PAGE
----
Sometime after December 20, 2019, Ms. Pine contacted Reliant Capital to determine the basis of the wage garnishment order.17 Reliant Capital told Ms. Pine the debt arises from a June 1995 consolidation loan to attend Drexel University.18 Ms. Pine told Reliant Capital she did not attend Drexel University in June 1995 and she did not sign a consolidation loan.19 Ms. Pine advised Reliant Capital this is not her loan, the loan is "fraudulent," requested an investigation, and requested documents to show Reliant Capital is an agent for the Department of Education, but Reliant Capital contended it has a "legitimate" wage garnishment order and otherwise ignored her.20

After requesting, and receiving, a copy of the wage garnishment order from Reliant Capital in mid-January 2020, Ms. Pine noticed page 8 missing from the document. Ms. Pine contends this is the page notifying her of her right to a fair hearing. She alleges neither she nor her employer received page 8 of the wage garnishment order which she believes is "not an accident," suggesting Reliant Capital purposely failed to include the page notifying of her right to a hearing.21

Ms. Pine demanded a hearing from Reliant Capital. She alleges "until recently, she received little to no documentation proving that the loans they stated were mine that are being garnished," and alleges Reliant Capital is relying on false information in the National Student Database.22 She alleges she submitted forms showing she is a victim of identity theft.23

Ms. Pine further alleges Reliant Capital "sent [her] a fraudulent consolidation loan as well as fraudulent forms that they claimed were proof of this debt being mine"; is not an agent for the Department of Education; failed to determine the validity of her debt; and Reliant Capital failed to turn over the money garnished from her wages to the Department of Education.24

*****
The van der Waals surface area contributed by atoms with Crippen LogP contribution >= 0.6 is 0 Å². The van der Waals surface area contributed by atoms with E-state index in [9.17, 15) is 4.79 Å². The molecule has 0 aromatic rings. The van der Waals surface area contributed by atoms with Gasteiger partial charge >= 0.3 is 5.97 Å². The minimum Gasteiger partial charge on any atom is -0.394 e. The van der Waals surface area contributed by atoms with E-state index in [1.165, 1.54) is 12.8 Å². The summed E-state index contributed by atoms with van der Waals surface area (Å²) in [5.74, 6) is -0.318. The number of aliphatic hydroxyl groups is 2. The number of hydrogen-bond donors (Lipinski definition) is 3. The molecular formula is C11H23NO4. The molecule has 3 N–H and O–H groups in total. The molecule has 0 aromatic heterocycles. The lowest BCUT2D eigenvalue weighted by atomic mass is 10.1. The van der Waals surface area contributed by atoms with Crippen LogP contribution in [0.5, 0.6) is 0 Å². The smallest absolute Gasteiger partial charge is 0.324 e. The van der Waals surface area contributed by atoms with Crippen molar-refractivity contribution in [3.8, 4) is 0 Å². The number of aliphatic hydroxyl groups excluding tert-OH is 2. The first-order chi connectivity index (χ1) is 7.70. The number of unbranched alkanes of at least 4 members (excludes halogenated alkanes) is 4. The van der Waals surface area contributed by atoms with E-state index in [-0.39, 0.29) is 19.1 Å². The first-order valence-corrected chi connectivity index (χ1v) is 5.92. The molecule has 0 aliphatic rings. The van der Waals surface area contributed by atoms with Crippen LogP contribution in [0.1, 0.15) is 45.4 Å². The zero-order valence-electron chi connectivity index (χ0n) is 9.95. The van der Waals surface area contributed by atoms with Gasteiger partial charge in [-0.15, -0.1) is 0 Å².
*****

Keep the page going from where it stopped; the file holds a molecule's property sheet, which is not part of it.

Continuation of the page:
II. Analysis25

Ms. Pine sues the United States Department of Education and Reliant Capital for violating various federal wage garnishment laws, possibly the Fair Debt Collection Practices Act, and state law relating to garnishing her wages to collect a student loan she denies is her obligation. Ms. Pine alleges she never took out a student loan on which Reliant Capital began garnishing her wages in December 2019.

Liberally construed, Ms. Pine brings five claims against Reliant Capital and the Department of Education.26 Our Court of Appeals directs us to be "mindful of our 'obligation to liberally construe a pro se litigant's pleadings ...'"27 She claims Reliant Capital violated the Higher Education Act, the Fair Credit Reporting Act, the Debt Collection Improvement Act, engaged in "deceptive practices," "committed fraud," and "negligence" :